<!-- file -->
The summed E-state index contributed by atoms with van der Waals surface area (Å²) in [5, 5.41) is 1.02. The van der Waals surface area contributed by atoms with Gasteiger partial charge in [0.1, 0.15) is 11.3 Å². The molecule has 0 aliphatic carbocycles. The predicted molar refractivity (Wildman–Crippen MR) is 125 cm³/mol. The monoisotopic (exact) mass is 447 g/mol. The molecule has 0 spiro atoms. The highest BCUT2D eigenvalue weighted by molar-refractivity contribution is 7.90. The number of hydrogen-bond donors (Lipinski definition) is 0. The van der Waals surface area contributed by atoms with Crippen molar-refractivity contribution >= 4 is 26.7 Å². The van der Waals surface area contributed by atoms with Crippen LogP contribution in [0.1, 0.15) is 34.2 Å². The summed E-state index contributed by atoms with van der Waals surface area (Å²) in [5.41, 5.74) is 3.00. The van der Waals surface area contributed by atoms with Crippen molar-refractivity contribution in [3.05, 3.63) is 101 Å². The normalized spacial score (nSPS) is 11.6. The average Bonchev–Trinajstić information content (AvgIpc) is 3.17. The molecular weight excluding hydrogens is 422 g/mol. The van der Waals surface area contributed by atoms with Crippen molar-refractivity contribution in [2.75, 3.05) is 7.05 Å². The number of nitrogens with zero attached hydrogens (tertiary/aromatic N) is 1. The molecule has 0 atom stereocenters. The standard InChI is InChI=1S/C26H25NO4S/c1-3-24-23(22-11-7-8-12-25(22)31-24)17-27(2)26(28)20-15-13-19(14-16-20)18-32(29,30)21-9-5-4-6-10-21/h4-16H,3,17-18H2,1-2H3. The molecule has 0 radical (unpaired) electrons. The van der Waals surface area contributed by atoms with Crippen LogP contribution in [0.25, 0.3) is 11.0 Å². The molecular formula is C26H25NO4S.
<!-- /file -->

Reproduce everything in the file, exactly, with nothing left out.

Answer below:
The summed E-state index contributed by atoms with van der Waals surface area (Å²) in [5, 5.41) is 1.02. The van der Waals surface area contributed by atoms with Gasteiger partial charge in [0.1, 0.15) is 11.3 Å². The molecule has 0 aliphatic carbocycles. The predicted molar refractivity (Wildman–Crippen MR) is 125 cm³/mol. The monoisotopic (exact) mass is 447 g/mol. The molecule has 0 spiro atoms. The highest BCUT2D eigenvalue weighted by molar-refractivity contribution is 7.90. The number of hydrogen-bond donors (Lipinski definition) is 0. The van der Waals surface area contributed by atoms with Crippen molar-refractivity contribution >= 4 is 26.7 Å². The van der Waals surface area contributed by atoms with Crippen LogP contribution in [0.1, 0.15) is 34.2 Å². The summed E-state index contributed by atoms with van der Waals surface area (Å²) in [5.41, 5.74) is 3.00. The van der Waals surface area contributed by atoms with Crippen molar-refractivity contribution in [3.05, 3.63) is 101 Å². The normalized spacial score (nSPS) is 11.6. The average Bonchev–Trinajstić information content (AvgIpc) is 3.17. The molecular weight excluding hydrogens is 422 g/mol. The van der Waals surface area contributed by atoms with Crippen molar-refractivity contribution in [2.75, 3.05) is 7.05 Å². The number of nitrogens with zero attached hydrogens (tertiary/aromatic N) is 1. The molecule has 0 atom stereocenters. The standard InChI is InChI=1S/C26H25NO4S/c1-3-24-23(22-11-7-8-12-25(22)31-24)17-27(2)26(28)20-15-13-19(14-16-20)18-32(29,30)21-9-5-4-6-10-21/h4-16H,3,17-18H2,1-2H3. The molecule has 0 radical (unpaired) electrons. The van der Waals surface area contributed by atoms with Crippen LogP contribution in [0.25, 0.3) is 11.0 Å². The molecular formula is C26H25NO4S.